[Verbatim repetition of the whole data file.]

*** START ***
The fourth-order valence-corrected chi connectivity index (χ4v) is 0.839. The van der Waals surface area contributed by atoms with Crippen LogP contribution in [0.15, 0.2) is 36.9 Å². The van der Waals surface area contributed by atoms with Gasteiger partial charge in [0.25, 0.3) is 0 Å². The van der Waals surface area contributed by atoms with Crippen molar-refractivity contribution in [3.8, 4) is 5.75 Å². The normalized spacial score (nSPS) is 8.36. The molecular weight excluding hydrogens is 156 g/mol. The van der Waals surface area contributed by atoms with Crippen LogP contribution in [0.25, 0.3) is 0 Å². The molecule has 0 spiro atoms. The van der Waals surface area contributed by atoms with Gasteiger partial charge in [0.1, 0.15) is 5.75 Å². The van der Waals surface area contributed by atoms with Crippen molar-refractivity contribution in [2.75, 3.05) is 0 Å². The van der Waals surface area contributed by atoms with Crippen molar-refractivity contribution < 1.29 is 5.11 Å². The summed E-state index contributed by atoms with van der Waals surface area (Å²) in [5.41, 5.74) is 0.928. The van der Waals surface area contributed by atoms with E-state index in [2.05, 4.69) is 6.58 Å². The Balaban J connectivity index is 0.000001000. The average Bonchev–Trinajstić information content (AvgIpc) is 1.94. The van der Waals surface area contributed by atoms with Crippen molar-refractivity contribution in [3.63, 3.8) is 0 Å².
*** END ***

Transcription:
The fourth-order valence-corrected chi connectivity index (χ4v) is 0.839. The van der Waals surface area contributed by atoms with Crippen LogP contribution in [0.15, 0.2) is 36.9 Å². The van der Waals surface area contributed by atoms with Gasteiger partial charge in [0.25, 0.3) is 0 Å². The van der Waals surface area contributed by atoms with Crippen molar-refractivity contribution in [3.8, 4) is 5.75 Å². The normalized spacial score (nSPS) is 8.36. The molecular weight excluding hydrogens is 156 g/mol. The van der Waals surface area contributed by atoms with Crippen LogP contribution in [0.25, 0.3) is 0 Å². The molecule has 0 spiro atoms. The van der Waals surface area contributed by atoms with Gasteiger partial charge in [0.1, 0.15) is 5.75 Å². The van der Waals surface area contributed by atoms with Crippen molar-refractivity contribution in [2.75, 3.05) is 0 Å². The van der Waals surface area contributed by atoms with Crippen molar-refractivity contribution < 1.29 is 5.11 Å². The summed E-state index contributed by atoms with van der Waals surface area (Å²) in [5.41, 5.74) is 0.928. The van der Waals surface area contributed by atoms with E-state index in [2.05, 4.69) is 6.58 Å². The Balaban J connectivity index is 0.000001000. The average Bonchev–Trinajstić information content (AvgIpc) is 1.94. The van der Waals surface area contributed by atoms with Crippen molar-refractivity contribution in [3.63, 3.8) is 0 Å².